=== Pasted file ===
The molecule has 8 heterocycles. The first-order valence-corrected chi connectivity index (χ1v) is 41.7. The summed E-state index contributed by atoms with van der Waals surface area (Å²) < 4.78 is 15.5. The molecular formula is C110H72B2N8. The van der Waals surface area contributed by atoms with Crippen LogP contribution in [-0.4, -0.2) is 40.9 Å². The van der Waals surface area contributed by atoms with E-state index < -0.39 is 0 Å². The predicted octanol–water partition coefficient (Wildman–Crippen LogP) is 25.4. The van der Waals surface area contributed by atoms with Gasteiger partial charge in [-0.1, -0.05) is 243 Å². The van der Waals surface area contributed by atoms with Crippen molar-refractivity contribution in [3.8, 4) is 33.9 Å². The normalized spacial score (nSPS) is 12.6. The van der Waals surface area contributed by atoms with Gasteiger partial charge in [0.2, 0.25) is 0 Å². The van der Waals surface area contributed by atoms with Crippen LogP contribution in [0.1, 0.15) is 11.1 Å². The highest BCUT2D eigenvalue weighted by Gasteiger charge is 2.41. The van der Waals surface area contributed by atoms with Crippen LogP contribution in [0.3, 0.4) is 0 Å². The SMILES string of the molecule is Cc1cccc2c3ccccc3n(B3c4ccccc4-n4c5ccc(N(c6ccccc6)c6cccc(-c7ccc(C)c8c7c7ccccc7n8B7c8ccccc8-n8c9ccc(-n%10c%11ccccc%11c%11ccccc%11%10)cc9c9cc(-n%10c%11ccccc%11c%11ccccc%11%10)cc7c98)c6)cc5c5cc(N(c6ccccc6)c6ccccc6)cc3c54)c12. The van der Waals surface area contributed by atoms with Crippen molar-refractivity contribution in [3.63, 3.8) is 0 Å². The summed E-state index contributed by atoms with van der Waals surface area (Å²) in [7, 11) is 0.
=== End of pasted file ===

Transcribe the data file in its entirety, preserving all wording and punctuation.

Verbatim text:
The molecule has 8 heterocycles. The first-order valence-corrected chi connectivity index (χ1v) is 41.7. The summed E-state index contributed by atoms with van der Waals surface area (Å²) < 4.78 is 15.5. The molecular formula is C110H72B2N8. The van der Waals surface area contributed by atoms with Crippen LogP contribution in [-0.4, -0.2) is 40.9 Å². The van der Waals surface area contributed by atoms with E-state index < -0.39 is 0 Å². The predicted octanol–water partition coefficient (Wildman–Crippen LogP) is 25.4. The van der Waals surface area contributed by atoms with Gasteiger partial charge in [-0.1, -0.05) is 243 Å². The van der Waals surface area contributed by atoms with Crippen molar-refractivity contribution in [3.8, 4) is 33.9 Å². The normalized spacial score (nSPS) is 12.6. The van der Waals surface area contributed by atoms with Gasteiger partial charge in [0.2, 0.25) is 0 Å². The van der Waals surface area contributed by atoms with Crippen LogP contribution in [0.1, 0.15) is 11.1 Å². The highest BCUT2D eigenvalue weighted by Gasteiger charge is 2.41. The van der Waals surface area contributed by atoms with Crippen LogP contribution in [0.3, 0.4) is 0 Å². The SMILES string of the molecule is Cc1cccc2c3ccccc3n(B3c4ccccc4-n4c5ccc(N(c6ccccc6)c6cccc(-c7ccc(C)c8c7c7ccccc7n8B7c8ccccc8-n8c9ccc(-n%10c%11ccccc%11c%11ccccc%11%10)cc9c9cc(-n%10c%11ccccc%11c%11ccccc%11%10)cc7c98)c6)cc5c5cc(N(c6ccccc6)c6ccccc6)cc3c54)c12. The van der Waals surface area contributed by atoms with Crippen molar-refractivity contribution in [3.63, 3.8) is 0 Å². The summed E-state index contributed by atoms with van der Waals surface area (Å²) in [7, 11) is 0.